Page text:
Lockyear, K. (2007). Patterns and Process in Late Republican Coin Hoards. Oxford: Archaeopress, BAR International Series.

Murphy, N. (2014). A denarius perpetuus? : the circulation of the "legionary denarii" of Marc Antony in Roman Italy and Britain 32-BC-AD 294. University of Warwick.

Rowan, C. (2019). From Caesar to Augustus (c. 49 BC-AD 14) : using coins as sources. Cambridge, United Kingdom: Cambridge University Press. pp. 109–116.

Woytek, B. (2012). ‘The Denarius Coinage of the Roman Republic’ In Metcalf, W. E. (ed.). The Oxford Handbook of Greek and Roman Coinage. Oxford: Oxford University Press. pp. 315–344.

Campbell This post was written by Campbell Orchard, a PhD candidate in the Department of Classics and Ancient History at the University of Warwick. Campbell is currently researching the Roman mint of Tarsus in Cilicia.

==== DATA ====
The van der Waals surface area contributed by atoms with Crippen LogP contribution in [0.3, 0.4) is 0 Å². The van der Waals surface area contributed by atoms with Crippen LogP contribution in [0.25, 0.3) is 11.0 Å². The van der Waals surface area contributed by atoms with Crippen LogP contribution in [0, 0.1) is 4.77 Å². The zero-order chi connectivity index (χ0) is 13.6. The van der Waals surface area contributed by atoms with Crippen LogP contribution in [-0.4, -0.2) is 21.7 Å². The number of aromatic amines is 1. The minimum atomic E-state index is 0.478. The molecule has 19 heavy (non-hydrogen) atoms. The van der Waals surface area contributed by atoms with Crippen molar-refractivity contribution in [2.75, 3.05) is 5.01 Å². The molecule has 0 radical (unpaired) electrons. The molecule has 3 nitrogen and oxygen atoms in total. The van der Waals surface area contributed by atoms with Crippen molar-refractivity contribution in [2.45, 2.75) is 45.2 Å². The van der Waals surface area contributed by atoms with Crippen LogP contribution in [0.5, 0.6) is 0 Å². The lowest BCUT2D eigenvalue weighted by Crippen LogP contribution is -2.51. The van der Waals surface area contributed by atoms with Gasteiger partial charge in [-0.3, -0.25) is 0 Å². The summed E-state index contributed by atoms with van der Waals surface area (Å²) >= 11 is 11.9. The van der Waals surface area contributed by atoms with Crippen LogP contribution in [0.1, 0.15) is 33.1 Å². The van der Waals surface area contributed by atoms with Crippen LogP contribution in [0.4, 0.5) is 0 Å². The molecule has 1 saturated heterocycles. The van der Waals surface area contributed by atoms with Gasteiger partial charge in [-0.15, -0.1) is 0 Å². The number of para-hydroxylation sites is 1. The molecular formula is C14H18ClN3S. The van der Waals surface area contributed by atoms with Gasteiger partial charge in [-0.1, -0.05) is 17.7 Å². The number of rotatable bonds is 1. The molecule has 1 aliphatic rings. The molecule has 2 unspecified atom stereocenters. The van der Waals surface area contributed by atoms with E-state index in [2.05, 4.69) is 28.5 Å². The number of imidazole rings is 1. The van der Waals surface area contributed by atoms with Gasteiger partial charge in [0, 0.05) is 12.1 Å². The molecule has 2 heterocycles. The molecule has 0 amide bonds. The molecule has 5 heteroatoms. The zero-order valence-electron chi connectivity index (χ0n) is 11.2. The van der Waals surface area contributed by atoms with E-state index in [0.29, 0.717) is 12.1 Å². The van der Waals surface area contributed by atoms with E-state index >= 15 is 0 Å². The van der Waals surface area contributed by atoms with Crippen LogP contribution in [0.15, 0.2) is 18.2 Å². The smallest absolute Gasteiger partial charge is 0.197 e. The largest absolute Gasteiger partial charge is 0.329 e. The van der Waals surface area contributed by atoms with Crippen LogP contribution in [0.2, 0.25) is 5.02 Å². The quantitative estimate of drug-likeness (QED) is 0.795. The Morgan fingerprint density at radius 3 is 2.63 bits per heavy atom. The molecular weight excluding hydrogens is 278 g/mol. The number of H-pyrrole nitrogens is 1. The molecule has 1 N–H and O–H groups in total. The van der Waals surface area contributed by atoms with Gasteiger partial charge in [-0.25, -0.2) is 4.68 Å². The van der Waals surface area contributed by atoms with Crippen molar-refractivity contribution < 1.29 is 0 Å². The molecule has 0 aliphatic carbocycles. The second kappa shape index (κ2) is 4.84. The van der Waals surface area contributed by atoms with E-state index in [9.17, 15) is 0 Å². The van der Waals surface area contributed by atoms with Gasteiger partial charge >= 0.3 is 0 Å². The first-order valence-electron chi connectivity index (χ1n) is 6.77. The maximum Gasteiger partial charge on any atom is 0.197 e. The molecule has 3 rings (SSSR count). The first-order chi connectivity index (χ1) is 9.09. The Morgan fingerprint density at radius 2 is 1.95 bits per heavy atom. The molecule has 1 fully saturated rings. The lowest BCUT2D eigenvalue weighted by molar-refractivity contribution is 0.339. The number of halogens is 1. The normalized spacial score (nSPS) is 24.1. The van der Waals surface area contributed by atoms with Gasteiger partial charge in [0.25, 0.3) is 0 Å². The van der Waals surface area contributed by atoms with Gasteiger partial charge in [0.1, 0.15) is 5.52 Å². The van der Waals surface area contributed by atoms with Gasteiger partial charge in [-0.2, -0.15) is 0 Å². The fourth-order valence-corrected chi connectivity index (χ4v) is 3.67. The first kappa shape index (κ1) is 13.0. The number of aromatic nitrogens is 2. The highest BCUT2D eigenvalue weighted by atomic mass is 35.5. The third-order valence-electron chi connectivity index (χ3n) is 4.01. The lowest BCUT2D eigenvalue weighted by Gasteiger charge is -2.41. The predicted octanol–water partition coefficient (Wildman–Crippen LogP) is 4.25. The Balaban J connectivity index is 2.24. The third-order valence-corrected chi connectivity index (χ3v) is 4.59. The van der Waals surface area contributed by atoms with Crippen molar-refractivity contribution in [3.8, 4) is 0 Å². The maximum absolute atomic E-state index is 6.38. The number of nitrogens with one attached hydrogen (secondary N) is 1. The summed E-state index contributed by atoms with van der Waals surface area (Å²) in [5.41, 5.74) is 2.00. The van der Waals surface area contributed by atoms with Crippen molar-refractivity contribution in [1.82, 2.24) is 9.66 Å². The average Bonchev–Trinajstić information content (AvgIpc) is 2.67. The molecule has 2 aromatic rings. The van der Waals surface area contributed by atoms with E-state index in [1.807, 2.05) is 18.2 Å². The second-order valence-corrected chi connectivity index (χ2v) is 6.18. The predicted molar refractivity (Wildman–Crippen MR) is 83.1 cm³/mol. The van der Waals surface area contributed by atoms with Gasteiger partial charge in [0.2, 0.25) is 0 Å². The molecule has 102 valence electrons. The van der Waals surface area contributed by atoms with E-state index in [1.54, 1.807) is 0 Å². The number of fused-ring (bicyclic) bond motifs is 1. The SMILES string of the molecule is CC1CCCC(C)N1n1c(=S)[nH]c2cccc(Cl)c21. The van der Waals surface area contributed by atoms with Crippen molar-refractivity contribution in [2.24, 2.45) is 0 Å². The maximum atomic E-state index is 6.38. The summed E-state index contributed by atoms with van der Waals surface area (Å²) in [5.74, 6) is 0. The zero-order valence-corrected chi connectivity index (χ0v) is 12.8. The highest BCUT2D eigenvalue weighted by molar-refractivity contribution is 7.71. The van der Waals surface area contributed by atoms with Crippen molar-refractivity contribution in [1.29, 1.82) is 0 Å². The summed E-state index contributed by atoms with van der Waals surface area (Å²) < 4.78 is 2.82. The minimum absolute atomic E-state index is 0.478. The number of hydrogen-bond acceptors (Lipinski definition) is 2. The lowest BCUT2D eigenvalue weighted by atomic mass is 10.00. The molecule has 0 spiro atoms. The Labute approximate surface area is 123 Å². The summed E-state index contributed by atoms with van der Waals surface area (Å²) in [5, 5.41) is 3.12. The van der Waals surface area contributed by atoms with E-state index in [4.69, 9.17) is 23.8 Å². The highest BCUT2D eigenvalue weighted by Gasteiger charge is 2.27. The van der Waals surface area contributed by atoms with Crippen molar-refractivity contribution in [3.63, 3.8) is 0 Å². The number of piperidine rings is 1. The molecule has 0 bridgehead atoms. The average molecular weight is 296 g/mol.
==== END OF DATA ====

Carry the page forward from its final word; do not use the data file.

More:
February 16, 2022

A rather bould(er) claim: inscribed rocks and weightlifting in the ancient world by Matthew Evans

Anyone who has come across Strongman/Strongwoman competitions on television, in which robust men and women compete in feats of extreme strength and power, are likely to have seen the Atlas stones or Stone Shoulder. In these events, large, heavy stones resembling boulders are lifted from the ground to the shoulder, or onto platforms of varying height. To most gym-goers today, who are used to exercising on treadmills and lifting purpose-made dumbbells, barbells, kettlebells etc., the idea of lifting rocks might seem somewhat primitive. To some extent they would be right: apparently, the challenge presented by lifting heavy rocks tempted the strongest individuals in Greece of the sixth century BCE as much as they do today.